August 5, 2007 -- This non-stop spy action thriller is the third in what has become a kind of standard in the genre, along with the long-running James Bond series and the Mission Impossible series of spy movies. Of course, the Bourne and Mission Impossible movies are newcomers to the genre compared to the Bond series, which dates back to 1962 and is still going strong. The Bourne series has benefitted from good production values, strong acting and expert direction by some of the top directors around. It is a standard that is hard to maintain. In fact, most sequels are inferior to the original, but the Bourne series has defied that trend with two fine sequels to the “The Bourne Identity,” “The Bourne Supremacy” and now, “The Bourne Ultimatum.”
Jason Bourne, played by Matt Damon, is a spy with amnesia who is trying to regain his identity while being hunted by rogue government agents who are trying to kill him in order to cover up illegal agency activities. This basic setup requires that much of the films are about Bourne being chased and shot at. There are a lot of fights and a lot of chases, along with some brief periods of Bourne seeking the truth and reflecting on his life. One of the best chase sequences happens in Madrid where Bourne and a deadly assassin chase each other and battle each other while being chased by police. The dazzling sequence takes place on streets, in crowds, on rooftops and in hallways and rooms.
The fact that Bourne doesn't know who he is or why he is being chased is the basis for the considerable dramatic tension in the series. These issues come to a head in this latest film which takes place both before and after the events depicted near the end of the second film, “The Bourne Supremacy.” The film begins with a chase in Moscow which takes place chronologically before the end of the second film. We finally catch up to a point in time near end of the second film, which also happens to be near the end of the third film. In effect, the two films take place during overlapping time periods. The second and third Bourne films could be easily edited together to make one very long movie. This sounds more complicated than it really is. Despite the confusing chronology, the story works, giving the viewer a whole new perspective on that cryptic conversation between Bourne and CIA officer Pamela Landy (Joan Allen of “The Upside of Anger”) which took place at the end of the second film. The same phone conversation is replayed near the end of the third film, but this time, it has a whole new meaning. Two characters who appear in all three movies are Bourne and CIA agent Nicky Parsons (Julia Stiles). This time Parsons has a larger role in the film as she becomes Bourne's willing accomplice. Her decision to put her own life in danger to help Bourne is not well explained in the movie, but is believable because of the fine acting performance given by Stiles.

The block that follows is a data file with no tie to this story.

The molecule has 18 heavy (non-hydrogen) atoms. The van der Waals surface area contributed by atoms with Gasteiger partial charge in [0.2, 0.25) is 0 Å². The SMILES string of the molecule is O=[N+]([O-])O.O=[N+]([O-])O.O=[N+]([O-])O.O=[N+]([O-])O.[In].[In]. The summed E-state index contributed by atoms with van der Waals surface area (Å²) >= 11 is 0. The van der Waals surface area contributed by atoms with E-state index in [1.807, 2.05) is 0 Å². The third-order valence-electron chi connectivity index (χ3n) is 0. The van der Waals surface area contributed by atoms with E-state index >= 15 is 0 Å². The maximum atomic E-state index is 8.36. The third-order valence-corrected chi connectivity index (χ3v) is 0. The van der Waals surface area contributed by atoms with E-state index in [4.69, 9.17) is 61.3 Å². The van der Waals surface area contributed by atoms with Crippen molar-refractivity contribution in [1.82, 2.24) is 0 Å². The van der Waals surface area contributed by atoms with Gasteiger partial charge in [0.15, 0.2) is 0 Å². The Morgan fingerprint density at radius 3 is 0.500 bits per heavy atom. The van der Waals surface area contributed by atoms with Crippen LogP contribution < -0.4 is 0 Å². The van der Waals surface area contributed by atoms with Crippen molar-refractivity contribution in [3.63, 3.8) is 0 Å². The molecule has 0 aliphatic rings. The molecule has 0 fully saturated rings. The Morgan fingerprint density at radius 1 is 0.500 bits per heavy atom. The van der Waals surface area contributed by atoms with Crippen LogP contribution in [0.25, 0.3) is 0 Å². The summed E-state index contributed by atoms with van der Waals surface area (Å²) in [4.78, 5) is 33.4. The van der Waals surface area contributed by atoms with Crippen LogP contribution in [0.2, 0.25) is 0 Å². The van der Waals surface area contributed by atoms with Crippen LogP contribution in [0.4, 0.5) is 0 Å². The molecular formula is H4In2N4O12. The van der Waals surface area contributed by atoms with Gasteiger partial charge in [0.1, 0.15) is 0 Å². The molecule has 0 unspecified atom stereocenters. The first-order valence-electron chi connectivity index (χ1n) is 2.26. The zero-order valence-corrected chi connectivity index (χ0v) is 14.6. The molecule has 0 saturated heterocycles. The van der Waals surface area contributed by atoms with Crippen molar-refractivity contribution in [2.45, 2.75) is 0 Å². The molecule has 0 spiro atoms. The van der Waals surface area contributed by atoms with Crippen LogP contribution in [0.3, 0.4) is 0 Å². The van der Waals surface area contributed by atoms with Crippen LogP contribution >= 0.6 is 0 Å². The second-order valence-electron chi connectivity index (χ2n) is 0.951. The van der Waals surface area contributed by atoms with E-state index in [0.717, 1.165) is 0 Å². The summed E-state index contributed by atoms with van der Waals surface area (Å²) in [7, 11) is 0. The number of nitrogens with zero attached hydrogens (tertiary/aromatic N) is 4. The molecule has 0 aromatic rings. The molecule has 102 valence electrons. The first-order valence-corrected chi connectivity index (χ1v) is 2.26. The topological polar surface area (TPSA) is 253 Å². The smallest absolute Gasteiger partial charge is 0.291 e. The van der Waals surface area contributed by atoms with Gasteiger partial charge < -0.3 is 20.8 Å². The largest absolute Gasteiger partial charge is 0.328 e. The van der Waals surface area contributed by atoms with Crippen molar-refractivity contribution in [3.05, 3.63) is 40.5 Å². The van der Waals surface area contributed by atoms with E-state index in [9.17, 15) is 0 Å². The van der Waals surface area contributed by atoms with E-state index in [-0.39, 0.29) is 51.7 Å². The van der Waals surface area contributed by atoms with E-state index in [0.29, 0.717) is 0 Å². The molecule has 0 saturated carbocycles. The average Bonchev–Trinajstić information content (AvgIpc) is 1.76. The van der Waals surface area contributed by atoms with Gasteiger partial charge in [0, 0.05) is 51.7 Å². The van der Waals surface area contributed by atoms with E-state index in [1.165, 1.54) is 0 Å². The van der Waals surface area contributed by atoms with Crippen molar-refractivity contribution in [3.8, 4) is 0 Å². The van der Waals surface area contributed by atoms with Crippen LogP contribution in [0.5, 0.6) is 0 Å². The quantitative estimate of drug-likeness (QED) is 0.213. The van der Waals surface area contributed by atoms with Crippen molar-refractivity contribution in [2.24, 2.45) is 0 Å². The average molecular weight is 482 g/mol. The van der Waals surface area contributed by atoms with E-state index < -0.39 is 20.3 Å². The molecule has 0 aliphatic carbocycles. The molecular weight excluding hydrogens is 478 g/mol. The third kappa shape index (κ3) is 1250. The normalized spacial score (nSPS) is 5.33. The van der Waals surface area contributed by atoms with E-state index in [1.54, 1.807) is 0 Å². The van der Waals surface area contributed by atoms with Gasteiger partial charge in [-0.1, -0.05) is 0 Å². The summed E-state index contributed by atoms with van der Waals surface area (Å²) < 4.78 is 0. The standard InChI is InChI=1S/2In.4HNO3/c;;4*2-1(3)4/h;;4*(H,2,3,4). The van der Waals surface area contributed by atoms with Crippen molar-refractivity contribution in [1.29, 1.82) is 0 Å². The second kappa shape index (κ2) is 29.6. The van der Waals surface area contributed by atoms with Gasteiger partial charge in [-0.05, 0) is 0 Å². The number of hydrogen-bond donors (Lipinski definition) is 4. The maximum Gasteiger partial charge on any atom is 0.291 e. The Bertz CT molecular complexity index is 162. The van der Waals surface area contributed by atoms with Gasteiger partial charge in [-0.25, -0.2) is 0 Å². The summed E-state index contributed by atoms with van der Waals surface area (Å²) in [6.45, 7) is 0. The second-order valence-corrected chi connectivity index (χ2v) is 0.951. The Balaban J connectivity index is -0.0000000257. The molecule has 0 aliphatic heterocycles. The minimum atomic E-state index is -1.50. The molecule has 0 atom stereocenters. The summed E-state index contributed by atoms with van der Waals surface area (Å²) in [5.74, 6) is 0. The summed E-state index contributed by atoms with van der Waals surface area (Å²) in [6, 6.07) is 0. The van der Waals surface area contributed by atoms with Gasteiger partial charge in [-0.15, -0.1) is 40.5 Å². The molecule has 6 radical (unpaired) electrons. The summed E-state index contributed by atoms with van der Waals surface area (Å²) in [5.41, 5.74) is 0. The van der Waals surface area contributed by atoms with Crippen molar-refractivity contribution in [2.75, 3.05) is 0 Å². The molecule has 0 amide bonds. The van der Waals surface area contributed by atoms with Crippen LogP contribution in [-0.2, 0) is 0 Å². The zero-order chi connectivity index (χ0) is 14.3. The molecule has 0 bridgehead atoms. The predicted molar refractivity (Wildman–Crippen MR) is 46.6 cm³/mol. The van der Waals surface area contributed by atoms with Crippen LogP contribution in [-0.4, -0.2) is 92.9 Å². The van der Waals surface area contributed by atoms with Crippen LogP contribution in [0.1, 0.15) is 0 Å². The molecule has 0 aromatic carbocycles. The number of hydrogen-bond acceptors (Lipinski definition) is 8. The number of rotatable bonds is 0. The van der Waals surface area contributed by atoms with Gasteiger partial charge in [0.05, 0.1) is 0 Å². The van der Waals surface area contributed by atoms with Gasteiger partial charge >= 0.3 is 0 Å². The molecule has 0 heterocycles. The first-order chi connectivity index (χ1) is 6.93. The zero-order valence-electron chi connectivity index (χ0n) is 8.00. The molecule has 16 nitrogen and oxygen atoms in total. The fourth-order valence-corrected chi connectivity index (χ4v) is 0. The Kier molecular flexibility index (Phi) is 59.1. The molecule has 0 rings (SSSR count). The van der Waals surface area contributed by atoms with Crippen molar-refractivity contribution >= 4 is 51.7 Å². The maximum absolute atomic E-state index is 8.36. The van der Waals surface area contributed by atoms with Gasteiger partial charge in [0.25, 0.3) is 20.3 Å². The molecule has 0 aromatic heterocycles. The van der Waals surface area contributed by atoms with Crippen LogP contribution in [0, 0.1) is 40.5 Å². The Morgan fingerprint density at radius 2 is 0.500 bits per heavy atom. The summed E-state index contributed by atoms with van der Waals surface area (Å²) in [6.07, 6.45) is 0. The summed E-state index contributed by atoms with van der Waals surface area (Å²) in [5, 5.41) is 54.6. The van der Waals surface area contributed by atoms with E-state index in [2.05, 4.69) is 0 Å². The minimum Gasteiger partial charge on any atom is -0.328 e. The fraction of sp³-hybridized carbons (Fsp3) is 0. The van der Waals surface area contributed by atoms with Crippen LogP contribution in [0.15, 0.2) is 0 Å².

What really strains credulity in the entire series, but especially in this film, is the indestructibility of Bourne. He endures brutal beatings and a couple of violent car crashes with barely a scratch. Some people explained his superhuman durability in the first film by theorizing that Bourne is not entirely human, but some sort of android. Since the first film, however, it has become pretty evident that Bourne, while not normal, is no robot. He bleeds, has regrets, hatreds, compulsions and love. He is human. He is the product of some kind of radical behavior modification, however. This behavior modification is one of the main subjects of this latest film. Bourne, whose real name is David Webb, returns to the training facility where his identity as Jason Bourne was created and where he was brainwashed into forgetting his previous identity.
Any form of intensive training, like military training, for instance, is a kind of brainwashing. What was done to Bourne, however, is depicted as something much more extreme. Bourne has been stripped of his humanity and his original identity. His struggle, throughout the three movies, is to regain his humanity (similar to the struggles depicted in the films “Robocop” and Soldier). That struggle continues. This struggle can be seen as a metaphor for the United States, which stripped itself of its own humanity during the so-called “War on Terrorism.” The rogue CIA unit that is trying to kill Bourne justifies its very existence and its illegal assassinations as being necessary to successfully fight the war on terrorism. The leaders of this agency argue that it is necessary for America to abandon international law and the ideals upon which America was founded in order to defeat the terrorists. Some within the CIA, including Landy and Parsons, think that is too high a price to pay. Some 2,000 years ago the Christian disciple Mark wrote: “For what shall it profit a man, if he shall gain the whole world, and lose his own soul?” This question is at the very heart of this film. It is a question that is not considered often enough. This film rates a B.
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